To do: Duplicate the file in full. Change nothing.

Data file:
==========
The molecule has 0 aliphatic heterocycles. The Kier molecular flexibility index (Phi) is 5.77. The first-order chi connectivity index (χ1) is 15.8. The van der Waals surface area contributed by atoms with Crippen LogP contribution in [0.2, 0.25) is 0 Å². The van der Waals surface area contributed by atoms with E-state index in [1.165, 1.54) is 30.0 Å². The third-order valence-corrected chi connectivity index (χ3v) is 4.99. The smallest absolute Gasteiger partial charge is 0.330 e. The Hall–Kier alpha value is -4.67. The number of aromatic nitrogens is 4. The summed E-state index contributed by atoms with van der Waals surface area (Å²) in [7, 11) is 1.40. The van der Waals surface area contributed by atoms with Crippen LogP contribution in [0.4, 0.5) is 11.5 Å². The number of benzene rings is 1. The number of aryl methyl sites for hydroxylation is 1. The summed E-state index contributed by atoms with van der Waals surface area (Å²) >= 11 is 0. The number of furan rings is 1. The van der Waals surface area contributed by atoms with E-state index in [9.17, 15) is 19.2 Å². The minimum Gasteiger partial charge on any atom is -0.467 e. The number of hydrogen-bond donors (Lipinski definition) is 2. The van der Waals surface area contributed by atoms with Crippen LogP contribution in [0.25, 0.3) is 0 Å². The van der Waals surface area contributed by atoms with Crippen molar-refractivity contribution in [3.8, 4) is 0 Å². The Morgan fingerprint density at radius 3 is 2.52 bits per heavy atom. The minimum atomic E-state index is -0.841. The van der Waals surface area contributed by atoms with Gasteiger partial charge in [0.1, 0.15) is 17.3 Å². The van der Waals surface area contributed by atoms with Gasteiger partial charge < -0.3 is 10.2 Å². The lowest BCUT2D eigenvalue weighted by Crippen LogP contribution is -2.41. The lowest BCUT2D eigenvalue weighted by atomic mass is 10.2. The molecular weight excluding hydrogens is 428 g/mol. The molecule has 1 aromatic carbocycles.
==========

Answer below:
The molecule has 0 aliphatic heterocycles. The Kier molecular flexibility index (Phi) is 5.77. The first-order chi connectivity index (χ1) is 15.8. The van der Waals surface area contributed by atoms with Crippen LogP contribution in [0.2, 0.25) is 0 Å². The van der Waals surface area contributed by atoms with E-state index in [1.165, 1.54) is 30.0 Å². The third-order valence-corrected chi connectivity index (χ3v) is 4.99. The smallest absolute Gasteiger partial charge is 0.330 e. The Hall–Kier alpha value is -4.67. The number of aromatic nitrogens is 4. The summed E-state index contributed by atoms with van der Waals surface area (Å²) in [7, 11) is 1.40. The van der Waals surface area contributed by atoms with Crippen LogP contribution in [0.4, 0.5) is 11.5 Å². The number of benzene rings is 1. The number of aryl methyl sites for hydroxylation is 1. The summed E-state index contributed by atoms with van der Waals surface area (Å²) >= 11 is 0. The number of furan rings is 1. The van der Waals surface area contributed by atoms with E-state index in [9.17, 15) is 19.2 Å². The minimum Gasteiger partial charge on any atom is -0.467 e. The number of hydrogen-bond donors (Lipinski definition) is 2. The van der Waals surface area contributed by atoms with Crippen LogP contribution in [0.25, 0.3) is 0 Å². The van der Waals surface area contributed by atoms with Crippen molar-refractivity contribution in [3.8, 4) is 0 Å². The Morgan fingerprint density at radius 3 is 2.52 bits per heavy atom. The minimum atomic E-state index is -0.841. The van der Waals surface area contributed by atoms with Gasteiger partial charge in [0.1, 0.15) is 17.3 Å². The van der Waals surface area contributed by atoms with Gasteiger partial charge < -0.3 is 10.2 Å². The lowest BCUT2D eigenvalue weighted by Crippen LogP contribution is -2.41. The lowest BCUT2D eigenvalue weighted by atomic mass is 10.2. The molecular weight excluding hydrogens is 428 g/mol. The molecule has 1 aromatic carbocycles.